Fetal OECs have also been used by Huang Hongyen to treat ALS patients in Bejing's Chaoyang Hospital (Watts, 2005; Cyranoski, 2005; Curt and Dietz, 2005). Injection of over 1-2 x 106 fetal OECs into the frontal lobes of ALS patients under local anesthetic was reported to stabilize and even improve the patient's condition in about half the cases through paracrine effects. About 100 ALS patients from around the world have been treated in this way.

b. Neuroprotective Pharmaceutical Agents

Pharmaceutical neuroprotection is an area of intense focus for the treatment of ALS. Two neurotrophins known to promote the survival of motor neurons, CNTF and BDNF, were tested in clinical trials for their efficacy in halting the progression of ALS. Both drugs were failures (ALS CNTF Study Group, 1996; Cederbaum et al., 1998). Some positive effect of IGF-1 was reported in a North American clinical trial (Lai et al., 1997), but a similar European trial did not show any effect (Borasio et al., 1998). In mice, IGF-1, GDNF, and NT-4/5 were protective of motor neurons in spinal cord cultures treated with THA, whereas BDNF, CNTF, NT-3, FGF-2, and LIF were not protective (Corse et al., 1999), consistent with the results of the human clinical trials (FIGURE 6.19).

GDNF is of particular interest as a possible therapeutic agent, given its effectiveness in protecting dopaminergic neurons and motor neurons after axotomy-induced cell death in adults (Oppenheim et al., 1995) and during the embryonic period of programmed neural cell death (Zhao et al., 2004).

FIGURE 6.19 Sections of cultured rat spinal cord slices treated with the glutamate transport inhibitor threo-hydroxyaspartate (THA). Arrow indicates motor neurons. The sections were stained with a monoclonal antibody against neurofilament-H (THA). (A) Control cord. (B) THA-treated, showing severe loss of motoneurons. (C) IGF-I protects motor neurons from TA. Reproduced with permission from Corse et al., Preclinical testing of neuroprotective neurotrophic factors in a model of chronic motor neuron degeneration. Neurobiol Dis 6:335-346. Copyright 1999, Elsevier.

Control THA IGF-I + THA

FIGURE 6.19 Sections of cultured rat spinal cord slices treated with the glutamate transport inhibitor threo-hydroxyaspartate (THA). Arrow indicates motor neurons. The sections were stained with a monoclonal antibody against neurofilament-H (THA). (A) Control cord. (B) THA-treated, showing severe loss of motoneurons. (C) IGF-I protects motor neurons from TA. Reproduced with permission from Corse et al., Preclinical testing of neuroprotective neurotrophic factors in a model of chronic motor neuron degeneration. Neurobiol Dis 6:335-346. Copyright 1999, Elsevier.

GDNF administered to pmn/pmn mice by subcutane-ously implanting encapsulated BHK fibroblasts trans-fected with the GDNF gene reduced the loss of facial motor neurons by 50%, but did not extend the lifespan of the mice because, although it protected neuron cell bodies, it did not prevent axon degeneration (Sagot et al., 1996). GDNF retroviral constructs, delivered in transfected myoblasts to the gastrocnemius muscles of G93A mutant mice, resulted in a shift in the size distribution of motor neurons toward larger neurons compared with untreated G93A controls, although the average size and number of large motor neurons were less than in wild-type mice (Mohajeri et al., 2004). Quantitative RT-PCR showed that the GDNF DNA and mRNA persisted for up to 12 weeks postgrafting. Furthermore, GDNF prolonged the onset phase of the disease, slowed muscle atrophy, and delayed the deterioration of performance in tests of motor behavior.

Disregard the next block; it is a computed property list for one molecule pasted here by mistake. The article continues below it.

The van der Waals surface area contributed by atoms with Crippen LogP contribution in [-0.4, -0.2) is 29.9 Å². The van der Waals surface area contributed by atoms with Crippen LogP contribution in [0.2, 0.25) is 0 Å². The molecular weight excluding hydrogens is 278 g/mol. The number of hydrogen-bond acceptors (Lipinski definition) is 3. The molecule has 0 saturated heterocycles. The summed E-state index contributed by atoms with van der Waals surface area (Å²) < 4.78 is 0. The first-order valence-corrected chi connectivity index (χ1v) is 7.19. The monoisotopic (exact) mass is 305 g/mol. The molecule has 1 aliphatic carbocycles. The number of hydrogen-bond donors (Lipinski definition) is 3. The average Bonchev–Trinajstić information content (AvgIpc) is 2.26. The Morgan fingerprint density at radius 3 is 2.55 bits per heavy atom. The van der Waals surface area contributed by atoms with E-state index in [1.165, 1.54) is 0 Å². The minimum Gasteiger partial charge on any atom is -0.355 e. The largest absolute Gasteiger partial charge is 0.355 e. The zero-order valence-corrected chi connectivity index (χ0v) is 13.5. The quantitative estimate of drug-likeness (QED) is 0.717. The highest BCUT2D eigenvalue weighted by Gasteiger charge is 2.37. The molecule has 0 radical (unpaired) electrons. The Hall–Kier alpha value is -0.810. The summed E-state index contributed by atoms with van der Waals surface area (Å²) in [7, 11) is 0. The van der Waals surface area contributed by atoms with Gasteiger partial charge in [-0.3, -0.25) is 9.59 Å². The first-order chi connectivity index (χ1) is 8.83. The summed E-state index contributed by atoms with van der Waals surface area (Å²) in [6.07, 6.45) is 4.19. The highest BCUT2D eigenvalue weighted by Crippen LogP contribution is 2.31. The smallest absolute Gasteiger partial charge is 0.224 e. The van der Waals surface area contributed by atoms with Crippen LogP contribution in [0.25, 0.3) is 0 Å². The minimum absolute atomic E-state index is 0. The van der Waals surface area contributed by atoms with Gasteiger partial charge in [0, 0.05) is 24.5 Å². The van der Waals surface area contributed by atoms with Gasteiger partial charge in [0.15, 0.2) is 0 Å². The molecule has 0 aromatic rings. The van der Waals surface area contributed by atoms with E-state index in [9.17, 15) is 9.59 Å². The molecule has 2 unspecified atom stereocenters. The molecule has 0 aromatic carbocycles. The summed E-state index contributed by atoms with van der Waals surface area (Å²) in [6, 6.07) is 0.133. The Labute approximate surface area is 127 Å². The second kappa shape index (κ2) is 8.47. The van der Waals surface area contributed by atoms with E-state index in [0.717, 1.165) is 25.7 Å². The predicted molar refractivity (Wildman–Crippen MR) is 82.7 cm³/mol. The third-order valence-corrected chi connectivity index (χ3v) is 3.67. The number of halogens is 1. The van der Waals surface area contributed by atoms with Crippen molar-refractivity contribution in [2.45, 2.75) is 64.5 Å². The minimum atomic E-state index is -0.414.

Klein et al. (2005) demonstrated the feasibility of using human cells expressing GDNF as therapy for ALS. Human neural progenitor cells isolated from fetal cortex were expanded in vitro and infected with a GDNF lentiviral construct. When transplanted into the lumbar spinal cord of a G93A rat model of ALS, the cells differentiated into astrocytes, survived for up to 11 weeks and were integrated into the gray and white matter of the cord without observable side effects. The transplanted cells were shown to secrete GDNF in the area of transplant and to stimulate the upregulation of cholinergic markers in nerve fibers. Although counts of ChAT positive neurons revealed no differences in motor neuron number between treated rats and controls, there was a significant difference between the size of the cell body in the treated rats versus controls. However, the transplanted cells did not improve measures of limb strength and coordination.

VEGF33 mice, in which the hypoxia-response element in the VEGF promoter is deleted, have an impaired ability to upregulate VEGF levels under conditions of stress and develop ALS-like neuropathology, suggesting that motor neurons are sensitive to lack of VEGF (Oosthuyse et al., 2001). Injection of a lentiviral VEGF construct bilaterally into the gastrocnemius, diaph-gram, intercostal, facial, and tongue muscles of G93A mutant mice prior to ALS onset slowed progression of the disease and extended life expectancy by as much as 30% (table 6.7). There was a 15% increase in life expectancy when the construct was injected after disease symptoms were manifest (Azzouz et al., 2004). Interestingly, injection of the GDNF gene in a similar construct resulted in only a 5% increase in life span.

Molecules other than neurotrophic and growth factors may hold promise in treating ALS. Overexpression of the gene for the apoptosis inhibitor, Bcl-2, delayed the onset of ALS symptoms by 20%, increased survival time by 15%, and preserved significantly more motor neurons and myelinated axons in the phrenic nerve (Kostic et al., 1997). Caspase-3 is activated in mouse and human ALS (Li et al., 2000). Inhibiting caspase activity in G93A mice with N-benzyloxycarbonyl-Val-Asp-fluoromethylketone (zVAD-fmk) delayed the onset of ALS and prolonged survival time by 22%. At 110 days of age, treated mice exhibited a significantly higher number of motor neurons in the cervical region of the spinal cord. The antibiotic minocycline, which also inhibits the activity

TABLE 6.7 Effects of equine infectious anemia virus-vascular endothelial growth factor (EIAV-VEGF) gene construct on ALS age of onset, age at death and number of surviving facial motor neurons at the end stage in G93A mice. EIAV-LacZ served as a control construct. VEGF improves all parameters. Data from Azzouz et al. (2004)

EIAV Vector

LacZ VEGF

TABLE 6.7 Effects of equine infectious anemia virus-vascular endothelial growth factor (EIAV-VEGF) gene construct on ALS age of onset, age at death and number of surviving facial motor neurons at the end stage in G93A mice. EIAV-LacZ served as a control construct. VEGF improves all parameters. Data from Azzouz et al. (2004)

EIAV Vector

LacZ VEGF

Age at onset

95 t 4

123 t 11

Age at death